9 thoughts on “East Harlem Rezoning Hearing: Residents Beg Brewer to Vote No

  1. I think Harlem needs the help that’s coming and no one can stop it. It’s long over due . Harlem is one of the riches neighborhood, rich in culture and in money and believe me the money is here. I attend the meetings and everyone that’s crying out about displacement take a look at them, see what they are wearing add the price of there outfit that’s not displacement, that’s wanting to continuing living on system. It’s time people if you have been living in an affordable apartment since you were a child and now you are an adult with your own family with grand kids don’t you think buy now you should have moved out of the projects and have a home of your own. I listen to people say that there parents lived in the apartment they lived in and now there kids live with them and grand kids. When is this going to stop. I think affordable living should be for the vet’s and the elderly, not the one’s that are working and driving BMW’s and Benz. These vehicles are even parked in the housing parking lot. Come on people don’t blame the landlord for wanting to sell out to investors because I’m sure if your money did not go back to PR or DR to purchase that big house that you are making money on you would have spent it here and then you could have sell to an investor and you would be one of those landlord that you are calling slumlords. People Harlem is changing and you can’t stop it what you can do is get off the gravy train and start doing something for yourselves. I’m a immigrant migrated from South America. When my parent’s came into this country we never heard about affordable living. My parents worked there butt off to put food on the table and keep a roof over our head. Today I have two son’s one is a mechanical engineer and the other is a civil engineer and l raised my kids to reach for the the sky and people if you continue to live the way you do you will have nothing. Maybe that’s what you want the community board and the city consul members to think. Maybe if they feel sorry for all you that will be displaced then you all could laugh behind there backs and say we got them exactly where we wanted them and we won. I think the city is very smart and they have been looking at this for over ten years and crying wolf now wont help so get use to it. I think you all should start by bringing back some of that money you sent back to your native land because you will need it for the rent increase no more $800 a month rent.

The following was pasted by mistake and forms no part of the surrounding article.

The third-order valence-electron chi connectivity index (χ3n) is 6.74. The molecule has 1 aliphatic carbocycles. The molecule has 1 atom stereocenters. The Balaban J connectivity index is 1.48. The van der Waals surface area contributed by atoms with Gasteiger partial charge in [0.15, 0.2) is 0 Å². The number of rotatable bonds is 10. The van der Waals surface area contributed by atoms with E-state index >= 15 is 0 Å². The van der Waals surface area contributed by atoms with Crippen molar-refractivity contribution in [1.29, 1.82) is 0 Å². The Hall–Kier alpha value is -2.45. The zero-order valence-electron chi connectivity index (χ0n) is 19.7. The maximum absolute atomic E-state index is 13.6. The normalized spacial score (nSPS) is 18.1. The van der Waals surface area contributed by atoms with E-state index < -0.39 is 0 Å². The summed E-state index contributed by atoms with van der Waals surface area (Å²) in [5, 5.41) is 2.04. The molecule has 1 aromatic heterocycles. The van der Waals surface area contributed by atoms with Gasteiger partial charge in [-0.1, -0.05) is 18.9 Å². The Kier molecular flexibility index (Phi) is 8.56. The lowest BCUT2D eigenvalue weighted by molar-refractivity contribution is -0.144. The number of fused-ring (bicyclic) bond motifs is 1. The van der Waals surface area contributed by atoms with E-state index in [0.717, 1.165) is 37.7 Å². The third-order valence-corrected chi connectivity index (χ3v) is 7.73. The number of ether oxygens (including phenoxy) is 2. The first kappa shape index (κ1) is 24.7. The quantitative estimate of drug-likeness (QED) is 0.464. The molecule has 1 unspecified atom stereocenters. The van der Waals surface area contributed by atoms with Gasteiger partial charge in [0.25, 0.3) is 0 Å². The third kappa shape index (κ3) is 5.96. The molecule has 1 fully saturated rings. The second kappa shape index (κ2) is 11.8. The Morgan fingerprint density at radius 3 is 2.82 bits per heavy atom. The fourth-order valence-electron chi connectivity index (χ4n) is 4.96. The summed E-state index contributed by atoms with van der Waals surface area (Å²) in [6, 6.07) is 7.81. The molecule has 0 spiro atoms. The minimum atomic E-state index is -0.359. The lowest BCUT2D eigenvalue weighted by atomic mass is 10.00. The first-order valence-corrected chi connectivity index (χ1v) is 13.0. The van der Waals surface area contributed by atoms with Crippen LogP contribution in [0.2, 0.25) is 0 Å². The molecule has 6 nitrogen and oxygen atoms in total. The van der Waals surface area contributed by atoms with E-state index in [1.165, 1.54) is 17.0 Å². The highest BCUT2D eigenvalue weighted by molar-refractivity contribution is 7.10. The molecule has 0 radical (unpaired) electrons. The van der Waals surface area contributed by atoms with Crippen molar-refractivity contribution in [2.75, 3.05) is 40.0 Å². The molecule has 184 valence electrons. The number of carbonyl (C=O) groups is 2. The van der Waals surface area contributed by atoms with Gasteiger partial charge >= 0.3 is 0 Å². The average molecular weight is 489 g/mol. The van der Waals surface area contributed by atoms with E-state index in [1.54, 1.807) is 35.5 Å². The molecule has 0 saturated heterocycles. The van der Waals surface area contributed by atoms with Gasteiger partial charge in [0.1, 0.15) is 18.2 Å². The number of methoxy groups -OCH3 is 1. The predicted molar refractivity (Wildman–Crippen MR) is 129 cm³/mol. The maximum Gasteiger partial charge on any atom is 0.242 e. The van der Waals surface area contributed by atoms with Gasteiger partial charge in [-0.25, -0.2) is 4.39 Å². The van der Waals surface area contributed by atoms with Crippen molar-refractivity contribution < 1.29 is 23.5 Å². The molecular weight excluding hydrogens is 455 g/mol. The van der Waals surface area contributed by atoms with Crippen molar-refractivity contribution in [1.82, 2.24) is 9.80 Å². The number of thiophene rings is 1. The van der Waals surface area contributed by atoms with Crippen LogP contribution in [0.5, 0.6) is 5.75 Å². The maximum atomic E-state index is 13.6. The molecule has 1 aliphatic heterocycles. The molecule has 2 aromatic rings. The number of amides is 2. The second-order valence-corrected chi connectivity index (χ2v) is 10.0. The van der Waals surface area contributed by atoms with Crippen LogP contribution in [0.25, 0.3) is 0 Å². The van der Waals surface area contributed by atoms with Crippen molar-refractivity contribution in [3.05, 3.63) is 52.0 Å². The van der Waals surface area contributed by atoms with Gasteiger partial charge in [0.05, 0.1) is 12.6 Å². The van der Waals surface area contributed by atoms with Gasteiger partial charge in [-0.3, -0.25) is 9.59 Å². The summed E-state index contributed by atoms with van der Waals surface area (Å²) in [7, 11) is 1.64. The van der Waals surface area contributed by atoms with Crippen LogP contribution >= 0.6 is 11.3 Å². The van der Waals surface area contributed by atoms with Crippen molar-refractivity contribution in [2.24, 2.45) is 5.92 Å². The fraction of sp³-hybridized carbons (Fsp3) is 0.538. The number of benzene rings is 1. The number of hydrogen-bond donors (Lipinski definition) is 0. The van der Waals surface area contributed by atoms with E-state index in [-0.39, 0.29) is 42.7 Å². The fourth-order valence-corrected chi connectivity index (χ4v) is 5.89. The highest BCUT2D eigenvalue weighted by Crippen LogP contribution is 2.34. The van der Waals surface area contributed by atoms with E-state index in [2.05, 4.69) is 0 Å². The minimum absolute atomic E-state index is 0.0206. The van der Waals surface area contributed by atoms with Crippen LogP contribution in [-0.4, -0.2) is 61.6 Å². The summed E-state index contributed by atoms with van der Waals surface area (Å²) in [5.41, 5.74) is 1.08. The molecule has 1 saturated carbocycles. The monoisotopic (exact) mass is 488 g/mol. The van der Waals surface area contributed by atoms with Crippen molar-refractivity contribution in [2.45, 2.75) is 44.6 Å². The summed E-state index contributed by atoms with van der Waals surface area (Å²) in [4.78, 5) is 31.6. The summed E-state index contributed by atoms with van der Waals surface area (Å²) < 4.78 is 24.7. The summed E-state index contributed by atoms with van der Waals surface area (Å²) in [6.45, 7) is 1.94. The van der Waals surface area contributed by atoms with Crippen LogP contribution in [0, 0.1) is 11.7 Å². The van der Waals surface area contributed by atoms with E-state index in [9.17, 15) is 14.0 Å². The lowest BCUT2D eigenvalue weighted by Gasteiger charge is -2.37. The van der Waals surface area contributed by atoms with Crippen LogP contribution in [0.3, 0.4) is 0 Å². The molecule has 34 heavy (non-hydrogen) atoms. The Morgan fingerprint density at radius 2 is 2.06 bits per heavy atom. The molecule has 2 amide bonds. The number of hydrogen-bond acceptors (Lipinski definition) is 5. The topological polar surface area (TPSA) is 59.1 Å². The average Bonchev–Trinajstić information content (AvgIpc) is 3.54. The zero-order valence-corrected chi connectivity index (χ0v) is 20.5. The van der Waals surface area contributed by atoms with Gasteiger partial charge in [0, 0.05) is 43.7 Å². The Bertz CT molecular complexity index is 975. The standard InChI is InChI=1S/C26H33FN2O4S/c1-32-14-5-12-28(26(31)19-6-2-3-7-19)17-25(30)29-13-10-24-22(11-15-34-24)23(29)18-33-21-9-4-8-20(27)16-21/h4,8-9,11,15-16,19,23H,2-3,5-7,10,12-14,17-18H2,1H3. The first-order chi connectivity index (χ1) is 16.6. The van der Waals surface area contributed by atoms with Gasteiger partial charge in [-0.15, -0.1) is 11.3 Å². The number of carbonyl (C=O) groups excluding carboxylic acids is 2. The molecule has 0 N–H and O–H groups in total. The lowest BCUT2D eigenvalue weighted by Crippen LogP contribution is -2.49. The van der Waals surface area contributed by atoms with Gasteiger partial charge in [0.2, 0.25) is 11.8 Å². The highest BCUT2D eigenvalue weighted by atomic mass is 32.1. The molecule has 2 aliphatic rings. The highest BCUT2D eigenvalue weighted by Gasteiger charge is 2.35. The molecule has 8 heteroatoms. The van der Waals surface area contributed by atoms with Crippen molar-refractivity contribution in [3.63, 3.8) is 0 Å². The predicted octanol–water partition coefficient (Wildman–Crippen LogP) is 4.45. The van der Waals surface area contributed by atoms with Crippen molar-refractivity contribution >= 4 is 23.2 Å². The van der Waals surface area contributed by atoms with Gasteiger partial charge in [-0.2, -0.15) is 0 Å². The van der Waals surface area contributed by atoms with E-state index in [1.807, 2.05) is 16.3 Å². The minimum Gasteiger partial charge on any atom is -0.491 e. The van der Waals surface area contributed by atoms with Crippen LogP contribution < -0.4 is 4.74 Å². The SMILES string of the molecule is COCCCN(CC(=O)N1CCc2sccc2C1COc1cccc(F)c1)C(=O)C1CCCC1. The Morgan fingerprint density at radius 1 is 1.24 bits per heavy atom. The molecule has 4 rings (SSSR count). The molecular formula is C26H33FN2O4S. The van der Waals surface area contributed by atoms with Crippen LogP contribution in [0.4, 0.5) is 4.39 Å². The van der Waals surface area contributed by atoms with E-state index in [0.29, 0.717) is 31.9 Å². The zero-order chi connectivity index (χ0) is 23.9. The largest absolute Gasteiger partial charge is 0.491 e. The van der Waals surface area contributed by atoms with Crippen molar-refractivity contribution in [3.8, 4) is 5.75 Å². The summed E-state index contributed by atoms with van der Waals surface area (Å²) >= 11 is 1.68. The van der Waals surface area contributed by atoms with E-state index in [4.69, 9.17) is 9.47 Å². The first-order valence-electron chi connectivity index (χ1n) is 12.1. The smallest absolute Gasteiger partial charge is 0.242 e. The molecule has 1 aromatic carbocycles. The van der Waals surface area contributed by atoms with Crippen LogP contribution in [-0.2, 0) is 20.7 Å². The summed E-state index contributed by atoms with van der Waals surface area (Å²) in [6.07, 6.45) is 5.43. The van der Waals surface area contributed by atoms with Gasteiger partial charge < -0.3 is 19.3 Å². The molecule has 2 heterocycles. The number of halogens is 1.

2. Your approach is (once again) rather presumptuous. “The big question … is not whether to object to the city’s current plan, but to what degree to object, and with what alternative in mind.” That’s NOT the ONLY option, as thousands of concerned citizens have been chanting all along. Our elected representatives DO have the power to just say NO to ANY rezoning. P.S. The only “beggars” here are all the 2017 candidates panhandling the Real Estate industry. Rather off-putting that you fail to research and report on whose campaign coffers are being lined by developers and property owners ready to blow up East Harlem and 14 other low-income communities of color.

    • Ah, it’s semantics time again! “To what degree to object” would to any fair reader encompass saying no altogether. The only option our language forecloses, actually, was saying an unconditional “yes” to the city’s plan. That is the only thing that seems totally off the table.

      The primary definition of “beg” is “to ask (someone) earnestly or humbly for something,” an an earnest asking is what seems to have gone on here.

      • That’s not what the Mayor meant when he chastized people (earnestly) ask for help on the streets. The timing in your choice of synonyms seems a bit “off-putting” considering, wouldn’t you agree?

  3. “Beg” is a poor word choice for the title of the article. Its a real condescending way to snub the local resident voice which seems pretty unified and clear

  4. The only “beggars” involved in this mess are all the 2017 candidates panhandling the Real Estate industry. Rather off-putting that the media fails to research whose campaign coffers are overflowing with handouts from all the developers and property owners ready to blow up East Harlem and 14 other low-income communities of color.

  5. Pingback: News (July 2017)

  6. The fact of the matter is that places that allow lots of new housing (e.g. Raleigh, Houston) have low rents. Places that don’t (e.g. New York) have high rents. So it is the absence of housing that causes gentrification and displacement, NOT the presence of housing.

  7. The people not heard at the meeting are the many thousands of immigrants and young people who need the housing the rezoning will permit.

    I’ve lived here for 70 years. NYC did not use to be so selfish. It’s time for us old timers to let go.

Leave a Reply

Your email address will not be published. Required fields are marked *